- El Mercado (located next door to Mercado Municipal de Artisanias) - a large market with vendor stalls primarily selling food and staples; and
- Nim Po't Centro de Textiles Tradicionales (5a Avenida Norte) - a large retail store (located about one block southeast of Iglesia La Merced) with fixed prices, so if you don't enjoy the whole bartering experience, this may be your place!
Tips for Visiting Antigua, GuatemalaHere's a few tips to help make sure that you enjoy your day and get the most out of your visit:
- The city of Antigua sits about 5,000 feet above sea level, so if you typically experience any ill effects at higher altitudes, take precautions.
- Many of the streets in Antigua are cobblestone, so comfortable walking shoes are important. As with any outing in a tropical climate, sun protection is a must - wearing sunscreen, sunglasses and a hat are highly recommended.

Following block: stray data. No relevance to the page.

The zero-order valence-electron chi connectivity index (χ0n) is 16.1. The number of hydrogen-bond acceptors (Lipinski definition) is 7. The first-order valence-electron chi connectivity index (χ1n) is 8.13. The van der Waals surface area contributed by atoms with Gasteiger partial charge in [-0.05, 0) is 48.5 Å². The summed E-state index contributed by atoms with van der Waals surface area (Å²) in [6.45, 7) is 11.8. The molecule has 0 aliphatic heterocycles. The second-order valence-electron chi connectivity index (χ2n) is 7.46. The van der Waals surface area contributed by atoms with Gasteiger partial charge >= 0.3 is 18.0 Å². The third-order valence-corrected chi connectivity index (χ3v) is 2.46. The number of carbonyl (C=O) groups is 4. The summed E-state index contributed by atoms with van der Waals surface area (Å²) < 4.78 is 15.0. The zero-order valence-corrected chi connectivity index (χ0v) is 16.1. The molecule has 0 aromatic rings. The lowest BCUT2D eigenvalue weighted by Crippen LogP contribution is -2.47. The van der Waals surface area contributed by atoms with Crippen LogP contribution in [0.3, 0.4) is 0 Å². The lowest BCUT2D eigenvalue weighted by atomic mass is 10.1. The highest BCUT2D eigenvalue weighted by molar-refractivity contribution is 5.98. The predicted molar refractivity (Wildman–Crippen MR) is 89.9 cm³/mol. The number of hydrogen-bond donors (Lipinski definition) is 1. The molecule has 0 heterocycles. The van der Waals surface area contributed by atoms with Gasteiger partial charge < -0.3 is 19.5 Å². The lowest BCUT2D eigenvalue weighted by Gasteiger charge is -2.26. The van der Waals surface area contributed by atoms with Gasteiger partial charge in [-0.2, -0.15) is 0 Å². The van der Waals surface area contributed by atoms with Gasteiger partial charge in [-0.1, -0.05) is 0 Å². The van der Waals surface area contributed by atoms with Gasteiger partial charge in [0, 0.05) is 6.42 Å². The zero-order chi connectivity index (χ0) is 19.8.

- If you plan to make any purchases, bring some cash. While some places will take a credit card, there were often minimum purchase amounts required. (We had no trouble using US dollars for meal or souvenir purchases.)
- If you are considering taking the chicken bus to Antigua, take a look at the instructions in this blog article.
- If you would like a little assistance with walking some of the longer distances while in Antigua, there were both taxis and tuk-tuks available.
- Should you be in search of even more sights to see in Antigua (in addition to touring some of the ruins listed above),
consider the following:
- Choco Museo (located just one block northwest of Central Park) - We actually stopped for a quick sample and later sat in their restaurant for a cool drink, but didn't realize that there was a free interactive museum.